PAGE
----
Fighting ships included ocean-going vessels with defenses and man-of-wars built specifically to fight wars. Unlike Greek fighting galleys, which carried limited provisions, wooden man-of-wars carried stores and water to keep them going for many months. Portuguese ships that sailed around the Cape of Good Hope were able the fight with Indian rulers, months after they arrived. [Source: "History of Warfare" by John Keegan, Vintage Books ><]

As was true with the ancient Greeks, l6th century sea battles were essentially land battles at sea. A ship tried to sink the ship of its enemy by either piecing it with a cannon ball or ramming it (the same tactics used in the siege of a castle); or the ship tried to maneuver close enough that it soldiers could leap onto the ship and conquer them as they would on a battlefield. Battles were rarely fought in bad weather because large waves made it too difficult to maneuver. They were usually fought close to shore because rival fleets had difficulty finding each other in the open sea. ><

The Spanish used galleons to transport treasures home and fight battles. Galleons used under Queen Elizabeth I, according to historian Geoffrey Parker, were "larger than a country house, carried more artillery than a fortress, took over a year to build and absorbed about 1 percent of the total budget. Also beyond the mass of technical, industrial and professional skill required to build and equip the ships, every navy required a sophisticated system of management to mold them into an effective fighting force."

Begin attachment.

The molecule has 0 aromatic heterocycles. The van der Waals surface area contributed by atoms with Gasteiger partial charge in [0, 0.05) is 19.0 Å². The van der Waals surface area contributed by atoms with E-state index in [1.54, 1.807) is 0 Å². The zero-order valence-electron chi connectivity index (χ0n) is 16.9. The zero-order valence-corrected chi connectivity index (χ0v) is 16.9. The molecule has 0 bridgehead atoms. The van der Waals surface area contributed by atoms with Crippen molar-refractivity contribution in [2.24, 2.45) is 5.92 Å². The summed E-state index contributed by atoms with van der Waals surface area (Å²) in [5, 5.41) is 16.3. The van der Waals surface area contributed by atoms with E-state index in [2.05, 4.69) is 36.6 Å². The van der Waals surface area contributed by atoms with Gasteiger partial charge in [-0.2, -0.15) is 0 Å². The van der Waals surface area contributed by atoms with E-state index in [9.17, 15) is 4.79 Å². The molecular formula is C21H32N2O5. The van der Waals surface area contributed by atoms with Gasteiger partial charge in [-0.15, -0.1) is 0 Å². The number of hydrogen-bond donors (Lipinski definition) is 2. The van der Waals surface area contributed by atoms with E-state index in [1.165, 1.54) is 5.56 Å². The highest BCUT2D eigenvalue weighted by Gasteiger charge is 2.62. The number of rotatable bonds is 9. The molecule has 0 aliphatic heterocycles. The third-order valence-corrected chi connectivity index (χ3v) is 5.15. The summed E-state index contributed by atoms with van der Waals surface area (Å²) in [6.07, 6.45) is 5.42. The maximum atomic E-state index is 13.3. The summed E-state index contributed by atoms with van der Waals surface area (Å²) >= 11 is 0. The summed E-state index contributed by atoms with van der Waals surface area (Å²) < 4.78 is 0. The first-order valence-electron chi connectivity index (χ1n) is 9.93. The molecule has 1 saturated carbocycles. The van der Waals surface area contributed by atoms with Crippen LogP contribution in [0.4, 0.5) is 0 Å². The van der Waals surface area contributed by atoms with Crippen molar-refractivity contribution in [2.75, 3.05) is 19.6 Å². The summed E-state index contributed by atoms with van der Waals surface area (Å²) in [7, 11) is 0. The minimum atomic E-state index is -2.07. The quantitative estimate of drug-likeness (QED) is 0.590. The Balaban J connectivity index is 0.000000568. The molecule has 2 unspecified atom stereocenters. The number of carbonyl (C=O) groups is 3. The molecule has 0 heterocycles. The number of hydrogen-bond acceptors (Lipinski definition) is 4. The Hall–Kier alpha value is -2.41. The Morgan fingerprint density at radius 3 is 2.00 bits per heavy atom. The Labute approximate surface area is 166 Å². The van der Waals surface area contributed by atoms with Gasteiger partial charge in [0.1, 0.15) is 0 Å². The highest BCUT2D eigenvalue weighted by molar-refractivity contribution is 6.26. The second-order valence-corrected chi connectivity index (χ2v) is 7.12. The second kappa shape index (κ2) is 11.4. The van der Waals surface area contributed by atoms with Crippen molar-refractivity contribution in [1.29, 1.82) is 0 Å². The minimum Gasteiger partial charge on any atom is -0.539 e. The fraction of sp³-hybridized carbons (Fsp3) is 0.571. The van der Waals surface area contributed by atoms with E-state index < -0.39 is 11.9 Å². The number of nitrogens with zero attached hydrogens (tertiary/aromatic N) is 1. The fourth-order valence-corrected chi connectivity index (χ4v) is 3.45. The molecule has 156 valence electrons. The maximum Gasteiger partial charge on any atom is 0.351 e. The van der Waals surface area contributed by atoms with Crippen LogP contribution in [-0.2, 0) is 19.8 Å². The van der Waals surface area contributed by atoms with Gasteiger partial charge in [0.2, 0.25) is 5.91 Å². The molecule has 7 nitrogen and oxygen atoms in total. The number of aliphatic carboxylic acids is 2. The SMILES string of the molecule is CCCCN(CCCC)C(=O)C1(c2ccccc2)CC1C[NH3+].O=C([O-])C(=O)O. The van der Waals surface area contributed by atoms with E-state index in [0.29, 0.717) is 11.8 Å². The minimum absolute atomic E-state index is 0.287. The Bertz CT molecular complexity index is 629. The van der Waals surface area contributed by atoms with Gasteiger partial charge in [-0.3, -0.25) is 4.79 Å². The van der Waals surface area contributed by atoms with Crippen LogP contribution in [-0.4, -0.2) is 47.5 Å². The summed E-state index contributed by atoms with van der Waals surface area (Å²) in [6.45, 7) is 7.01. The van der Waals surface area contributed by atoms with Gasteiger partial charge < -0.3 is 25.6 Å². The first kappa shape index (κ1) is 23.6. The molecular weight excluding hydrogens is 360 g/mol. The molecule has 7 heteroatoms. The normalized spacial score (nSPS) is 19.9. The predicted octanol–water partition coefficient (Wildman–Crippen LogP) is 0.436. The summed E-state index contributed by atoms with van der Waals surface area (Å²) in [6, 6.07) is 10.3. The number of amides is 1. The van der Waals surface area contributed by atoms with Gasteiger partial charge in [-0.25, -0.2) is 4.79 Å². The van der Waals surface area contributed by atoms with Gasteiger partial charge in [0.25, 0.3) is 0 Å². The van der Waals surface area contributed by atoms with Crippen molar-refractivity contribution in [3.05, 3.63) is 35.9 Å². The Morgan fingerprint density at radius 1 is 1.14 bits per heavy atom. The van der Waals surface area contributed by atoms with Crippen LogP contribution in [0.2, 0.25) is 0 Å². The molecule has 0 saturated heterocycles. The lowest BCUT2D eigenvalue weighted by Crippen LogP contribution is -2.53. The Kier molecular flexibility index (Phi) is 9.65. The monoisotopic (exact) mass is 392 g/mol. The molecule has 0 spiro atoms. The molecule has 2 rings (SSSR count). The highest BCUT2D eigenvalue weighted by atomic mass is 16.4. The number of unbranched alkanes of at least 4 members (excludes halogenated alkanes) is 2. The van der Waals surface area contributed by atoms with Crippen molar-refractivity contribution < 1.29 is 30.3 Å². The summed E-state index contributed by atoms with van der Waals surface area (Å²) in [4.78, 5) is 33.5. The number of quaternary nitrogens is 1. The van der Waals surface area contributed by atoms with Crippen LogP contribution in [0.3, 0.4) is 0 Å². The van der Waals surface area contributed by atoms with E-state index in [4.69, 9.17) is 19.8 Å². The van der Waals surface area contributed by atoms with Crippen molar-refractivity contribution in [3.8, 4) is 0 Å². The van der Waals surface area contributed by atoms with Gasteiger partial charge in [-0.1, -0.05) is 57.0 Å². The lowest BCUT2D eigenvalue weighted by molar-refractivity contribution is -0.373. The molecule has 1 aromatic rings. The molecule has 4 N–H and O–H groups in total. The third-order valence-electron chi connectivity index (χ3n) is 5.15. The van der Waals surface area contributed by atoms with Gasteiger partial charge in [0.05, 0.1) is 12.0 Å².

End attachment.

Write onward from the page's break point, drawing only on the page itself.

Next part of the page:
Ship Cannons and Weapons

The first canons were placed on the bow. If they were fired while the ship was moving the ship slowed down slightly. If they were fired while the ship was stationary the ship was driven slightly backwards. The Ottoman Turks used galleys (rowed by paid Albanians) with forward mounted cannon in their conquest of the Mediterranean. Their main rivals, Venice, Genoa and Spain, used galleys powered by criminals and slaves. [Source: "History of Warfare" by John Keegan, Vintage Books]

Cannons changed the nature of sea battles. Before they were introduced naval engagements had remained essentially unchanged since ancient Greece (galleys trying to ram each other or get close enough to unload their troops). Sailing ships were not used because they were not maneuverable enough. With canons it was no longer necessary to ram a ship or get close enough to board it. All a ship had to do was get close enough to fire a canon ball in an attempt to sink an enemy ship, something a sailing ship with holes cut into its side could do. By 1650 broadside fighting ships carried 50 cannons; by the Battle of Trafalgar (1805) the largest ones carried 100. [Source: "History of Warfare" by John Keegan, Vintage Books]

Cannons adapted themselves better to ships (which were essentially floating platforms) than land (where the they were difficult and time-consuming to transport). Ships were essentially load carrying vehicles, and it was no problem adapting them carry cannon and ammunition. The only problem that had be overcome was adapting the ship to absorb the cannon's recoil which was achieved by putting the cannon on wheels and strapping them to harnesses. [Source: "History of Warfare" by John Keegan, Vintage Books]

On old ships, splinters sent flying by a striking cannonball often did the most damage. When the rifle was invented in 1475 shots could fire from the deck of a ship towards sailors on an enemy ship.

Portuguese Arrive in Indonesia